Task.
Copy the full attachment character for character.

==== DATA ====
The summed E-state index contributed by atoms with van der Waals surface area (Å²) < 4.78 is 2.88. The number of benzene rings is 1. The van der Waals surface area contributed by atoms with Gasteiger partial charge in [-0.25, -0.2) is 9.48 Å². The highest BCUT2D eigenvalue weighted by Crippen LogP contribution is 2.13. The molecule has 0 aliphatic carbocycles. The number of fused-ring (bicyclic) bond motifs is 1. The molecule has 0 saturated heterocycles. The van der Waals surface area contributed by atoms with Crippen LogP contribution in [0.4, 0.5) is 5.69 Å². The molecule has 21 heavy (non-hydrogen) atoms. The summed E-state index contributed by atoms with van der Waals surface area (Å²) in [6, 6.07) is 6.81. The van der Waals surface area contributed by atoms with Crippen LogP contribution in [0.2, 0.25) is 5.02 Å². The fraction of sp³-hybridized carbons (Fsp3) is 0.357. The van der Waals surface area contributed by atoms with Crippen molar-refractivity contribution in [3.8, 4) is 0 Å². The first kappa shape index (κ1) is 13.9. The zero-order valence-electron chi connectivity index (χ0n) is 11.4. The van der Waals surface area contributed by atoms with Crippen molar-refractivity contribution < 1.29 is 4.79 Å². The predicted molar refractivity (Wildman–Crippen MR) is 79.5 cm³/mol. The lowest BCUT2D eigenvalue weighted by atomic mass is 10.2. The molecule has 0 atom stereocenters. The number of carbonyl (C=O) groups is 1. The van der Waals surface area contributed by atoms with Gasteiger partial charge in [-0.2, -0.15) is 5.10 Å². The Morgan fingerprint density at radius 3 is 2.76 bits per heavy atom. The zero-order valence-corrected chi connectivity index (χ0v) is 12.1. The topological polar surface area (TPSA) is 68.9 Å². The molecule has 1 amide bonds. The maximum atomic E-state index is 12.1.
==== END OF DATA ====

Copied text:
The summed E-state index contributed by atoms with van der Waals surface area (Å²) < 4.78 is 2.88. The number of benzene rings is 1. The van der Waals surface area contributed by atoms with Gasteiger partial charge in [-0.25, -0.2) is 9.48 Å². The highest BCUT2D eigenvalue weighted by Crippen LogP contribution is 2.13. The molecule has 0 aliphatic carbocycles. The number of fused-ring (bicyclic) bond motifs is 1. The molecule has 0 saturated heterocycles. The van der Waals surface area contributed by atoms with Crippen LogP contribution in [0.4, 0.5) is 5.69 Å². The molecule has 21 heavy (non-hydrogen) atoms. The summed E-state index contributed by atoms with van der Waals surface area (Å²) in [6, 6.07) is 6.81. The van der Waals surface area contributed by atoms with Crippen LogP contribution in [0.2, 0.25) is 5.02 Å². The fraction of sp³-hybridized carbons (Fsp3) is 0.357. The van der Waals surface area contributed by atoms with Crippen molar-refractivity contribution in [3.8, 4) is 0 Å². The first kappa shape index (κ1) is 13.9. The zero-order valence-electron chi connectivity index (χ0n) is 11.4. The van der Waals surface area contributed by atoms with Crippen molar-refractivity contribution < 1.29 is 4.79 Å². The predicted molar refractivity (Wildman–Crippen MR) is 79.5 cm³/mol. The lowest BCUT2D eigenvalue weighted by atomic mass is 10.2. The molecule has 0 atom stereocenters. The number of carbonyl (C=O) groups is 1. The van der Waals surface area contributed by atoms with Gasteiger partial charge in [-0.2, -0.15) is 5.10 Å². The Morgan fingerprint density at radius 3 is 2.76 bits per heavy atom. The zero-order valence-corrected chi connectivity index (χ0v) is 12.1. The topological polar surface area (TPSA) is 68.9 Å². The molecule has 1 amide bonds. The maximum atomic E-state index is 12.1.